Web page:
YANGON – A delegation led by UN High Commissioner for Refugees Filippo Grandi visited Rakhine State amid an uptick in recent violence.
UN officials met with border police Brig-Gen Thura San Lwin in Maungdaw on Monday and visited villages that suffered arson during Myanmar Army security clearance operations. The delegates will travel to Napyitaw on Wednesday to meet with State Counselor Daw Aung San Suu Kyi and several Union ministers.
Six UN delegates arrived in Rakhine State’s capital Sittwe on Sunday and visited the Dapaing internally displaced persons (IDP) camp that afternoon.
Dapaing IDP U Saw Lwin, who met Grandi in the camp on Friday, told The Irrawaddy that IDPs were unaware of the UNHCR visit. Grandi told IDPs that the delegation intended to inquire about the situation of refugees on the ground.
U Saw Lwin said IDPs reported to Grandi that they were frustrated with the situation in the camp after nearly five years there and still hoped to be compensated for assets that were destroyed during inter-communal riots in 2012. The IDPs told UN representatives about their lack of freedom of movement, education and healthcare.
At the end of June, Myanmar government officials held a special meeting on Rakhine State affairs in Naypyitaw. The national security adviser provided recommendations on how to proceed regarding a UN fact-finding mission and Army Commander-in-Chief Vice Snr-Gen Soe Win reported on recent violence in the area and security preparations.
There have been international and local calls for Myanmar’s government to allow a UN fact-finding mission to look into allegations of human rights abuses in the region, which it has repeatedly refused. The government has insisted that domestic investigations, along with an advisory panel led by former UN chief Kofi Annan, were sufficient.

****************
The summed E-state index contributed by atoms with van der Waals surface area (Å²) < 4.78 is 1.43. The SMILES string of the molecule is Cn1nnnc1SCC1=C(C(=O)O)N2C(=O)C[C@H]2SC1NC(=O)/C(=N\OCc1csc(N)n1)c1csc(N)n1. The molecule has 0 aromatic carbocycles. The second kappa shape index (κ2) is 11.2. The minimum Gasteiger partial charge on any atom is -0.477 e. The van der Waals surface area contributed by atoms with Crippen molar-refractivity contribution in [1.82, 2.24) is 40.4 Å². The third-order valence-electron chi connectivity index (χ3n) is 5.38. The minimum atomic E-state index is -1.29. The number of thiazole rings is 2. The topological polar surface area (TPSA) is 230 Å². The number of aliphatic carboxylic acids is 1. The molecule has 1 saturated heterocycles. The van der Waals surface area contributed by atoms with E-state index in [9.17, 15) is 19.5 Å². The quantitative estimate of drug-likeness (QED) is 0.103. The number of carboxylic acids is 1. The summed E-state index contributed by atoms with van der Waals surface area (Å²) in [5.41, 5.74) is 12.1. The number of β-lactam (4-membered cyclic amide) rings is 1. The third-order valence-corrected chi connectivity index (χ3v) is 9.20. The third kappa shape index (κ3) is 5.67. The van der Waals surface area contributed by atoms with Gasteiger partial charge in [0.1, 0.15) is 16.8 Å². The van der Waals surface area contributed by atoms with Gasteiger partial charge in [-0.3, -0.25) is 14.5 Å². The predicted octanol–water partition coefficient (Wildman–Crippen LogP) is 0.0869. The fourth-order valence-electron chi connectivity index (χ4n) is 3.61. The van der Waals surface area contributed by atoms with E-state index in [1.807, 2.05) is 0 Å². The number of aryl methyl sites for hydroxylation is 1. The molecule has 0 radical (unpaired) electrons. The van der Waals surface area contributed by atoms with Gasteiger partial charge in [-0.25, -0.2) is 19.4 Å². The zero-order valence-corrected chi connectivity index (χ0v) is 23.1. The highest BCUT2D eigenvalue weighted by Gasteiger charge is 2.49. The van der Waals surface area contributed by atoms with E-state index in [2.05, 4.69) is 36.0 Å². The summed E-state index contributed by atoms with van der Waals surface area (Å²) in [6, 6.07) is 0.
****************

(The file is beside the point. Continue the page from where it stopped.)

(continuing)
When asked by The Irrawaddy if the UNHCR visit and meeting with the border police were a response to international pressure to allow a UN fact-finding mission, government spokesman U Zaw Htay said, “We cannot elaborate on the visit or discussion. I was not informed of the details. Ask UNHCR staff.”
On July 1, the State Counselor’s Office Information Committee released a statement from national security adviser U Thaung Tun that highlighted a recent increase in violence in the area, some of which stemmed from incidents between the Myanmar Army and suspected militants.
It stated that from October 2016 to June 2017, 38 civilians were killed in Maungdaw district and 22 villagers were abducted or went missing. Many of the victims were village administrative officials who had collaborated with the government, according to the statement.
“There has been a worrying increase in the number of murders and disappearances in recent weeks. In the past two weeks alone, six villagers have been killed and two have gone missing,” read the statement.
On July 1, a man who worked distributing humanitarian assistance was murdered in his home. The statement did not provide further details of the incident.
The government has provided more than US$1.96 million in humanitarian assistance to Rakhine State in the past year. Three IDP camps in Kyaukphyu, Pauktaw and Ramree townships have been closed in line with the recommendations of the Kofi Annan-led advisory commission; among them, 55 households have been relocated to Yangon.
Grandi’s visit is scheduled to run through July 6. He has worked in refugee and political affairs in the Middle East, Africa and Asia. This is his first visit to Myanmar since he was appointed high commissioner in January 2016.